When an adult appears on the scene to intervene, the child (or both children) hurling insulting observations might shrug and say "Well, it's true. I was just telling the truth. Is there something wrong with that?" In the words of Judge Edith Jones of the U.S. Court of Appeals for the Fifth Circuit, each child is simply making accurate, non-misleading observations about the other child. The implicit underlying rhetorical question is this: Do the adults in our lives demand that we be dishonest? Have they not consistently instructed us to tell the truth?
It is not only children who make such arguments, of course. Adults who "don't pull any punches" typically regard themselves as having the virtue of "honesty" when they casually level devastating and obnoxious remarks at other people. Such "honest" individuals are the main characters in a book by Robert I. Sutton, The No A**hole Rule, a book that articulates a strong case for choosing not to hire such people at your workplace, regardless of how individually productive or brilliant they might be, because of the deleterious impact they appear to have on group morale and productivity. They do not, in crass terms, "pay their own way," despite their individual talent.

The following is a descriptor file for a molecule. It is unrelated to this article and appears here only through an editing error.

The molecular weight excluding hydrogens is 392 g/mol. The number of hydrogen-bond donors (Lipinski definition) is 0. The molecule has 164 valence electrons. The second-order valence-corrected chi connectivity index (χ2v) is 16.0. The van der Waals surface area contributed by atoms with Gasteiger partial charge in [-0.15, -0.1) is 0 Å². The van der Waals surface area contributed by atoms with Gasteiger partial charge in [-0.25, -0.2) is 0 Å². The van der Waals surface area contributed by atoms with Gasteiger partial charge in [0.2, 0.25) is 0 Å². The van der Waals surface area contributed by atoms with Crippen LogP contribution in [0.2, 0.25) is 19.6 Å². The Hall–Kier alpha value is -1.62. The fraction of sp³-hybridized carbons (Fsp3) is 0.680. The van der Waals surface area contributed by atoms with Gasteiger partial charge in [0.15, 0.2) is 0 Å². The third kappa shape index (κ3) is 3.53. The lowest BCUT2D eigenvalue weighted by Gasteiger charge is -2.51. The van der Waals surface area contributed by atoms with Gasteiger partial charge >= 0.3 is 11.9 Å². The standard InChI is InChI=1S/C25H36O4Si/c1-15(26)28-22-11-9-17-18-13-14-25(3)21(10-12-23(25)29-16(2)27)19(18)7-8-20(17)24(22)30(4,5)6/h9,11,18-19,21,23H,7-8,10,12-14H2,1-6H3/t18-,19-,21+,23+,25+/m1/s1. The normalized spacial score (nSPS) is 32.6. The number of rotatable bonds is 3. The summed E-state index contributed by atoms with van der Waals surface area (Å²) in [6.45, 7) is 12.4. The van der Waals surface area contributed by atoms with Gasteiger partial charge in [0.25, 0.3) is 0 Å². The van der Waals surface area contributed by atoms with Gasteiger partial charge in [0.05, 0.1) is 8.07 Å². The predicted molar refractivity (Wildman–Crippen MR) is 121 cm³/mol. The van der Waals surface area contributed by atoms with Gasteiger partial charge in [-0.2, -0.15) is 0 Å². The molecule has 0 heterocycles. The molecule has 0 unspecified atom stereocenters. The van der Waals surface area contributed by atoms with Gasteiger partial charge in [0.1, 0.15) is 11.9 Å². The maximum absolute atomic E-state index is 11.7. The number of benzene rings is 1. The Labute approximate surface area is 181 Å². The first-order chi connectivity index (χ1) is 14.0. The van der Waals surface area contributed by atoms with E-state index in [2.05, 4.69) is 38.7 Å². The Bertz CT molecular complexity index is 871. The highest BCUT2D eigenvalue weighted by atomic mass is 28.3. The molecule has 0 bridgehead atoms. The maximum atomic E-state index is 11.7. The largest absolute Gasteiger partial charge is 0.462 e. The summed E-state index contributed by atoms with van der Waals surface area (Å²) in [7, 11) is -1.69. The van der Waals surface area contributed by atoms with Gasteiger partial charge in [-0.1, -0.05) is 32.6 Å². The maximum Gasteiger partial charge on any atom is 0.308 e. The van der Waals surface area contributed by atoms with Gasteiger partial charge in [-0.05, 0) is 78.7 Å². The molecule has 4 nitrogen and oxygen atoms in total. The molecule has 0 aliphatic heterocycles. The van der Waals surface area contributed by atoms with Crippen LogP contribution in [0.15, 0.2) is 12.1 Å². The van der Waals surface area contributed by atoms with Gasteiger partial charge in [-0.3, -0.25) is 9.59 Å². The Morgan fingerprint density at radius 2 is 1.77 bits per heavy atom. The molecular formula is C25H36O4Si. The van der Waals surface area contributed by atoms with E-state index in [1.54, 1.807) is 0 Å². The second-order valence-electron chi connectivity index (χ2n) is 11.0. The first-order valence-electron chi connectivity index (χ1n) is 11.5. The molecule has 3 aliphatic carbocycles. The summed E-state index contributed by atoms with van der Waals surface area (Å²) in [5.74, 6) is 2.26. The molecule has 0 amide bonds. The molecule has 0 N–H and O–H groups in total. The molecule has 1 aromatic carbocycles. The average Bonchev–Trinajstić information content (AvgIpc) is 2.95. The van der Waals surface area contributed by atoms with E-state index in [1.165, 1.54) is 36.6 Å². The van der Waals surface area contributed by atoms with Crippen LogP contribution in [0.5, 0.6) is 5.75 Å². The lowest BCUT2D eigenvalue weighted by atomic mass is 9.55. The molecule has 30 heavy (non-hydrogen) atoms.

Does this mean that being considerate and respectful of others requires dishonesty? I do not think so. One need not be dishonest to refrain from making scathing comments to people whose suffering is precisely the purpose behind the "just being honest" commentary. One can simply choose, as all of us regularly choose, how much of what is true to say and how much of what is true to leave unsaid (or to say at a later, more appropriate time).
If you and another person are very close friends, you might observe that the other person has seemingly put on a lot of weight lately and gently suggest that you are concerned about his health. You would do this quietly, however, and in a manner that exposes your motivation as care rather than the desire to shame or humiliate the other person. And you certainly would not approach strangers at a county fair and offer gratuitous observations about how they might want to skip the "fried dough" stand. No one will interpret your silence in such a context as an assertion that the people around you are at a healthy weight. Only characters like Larry David in Curb Your Enthusiasm feel compelled to make unpleasant but accurate observations to friends, family, and strangers on a regular basis.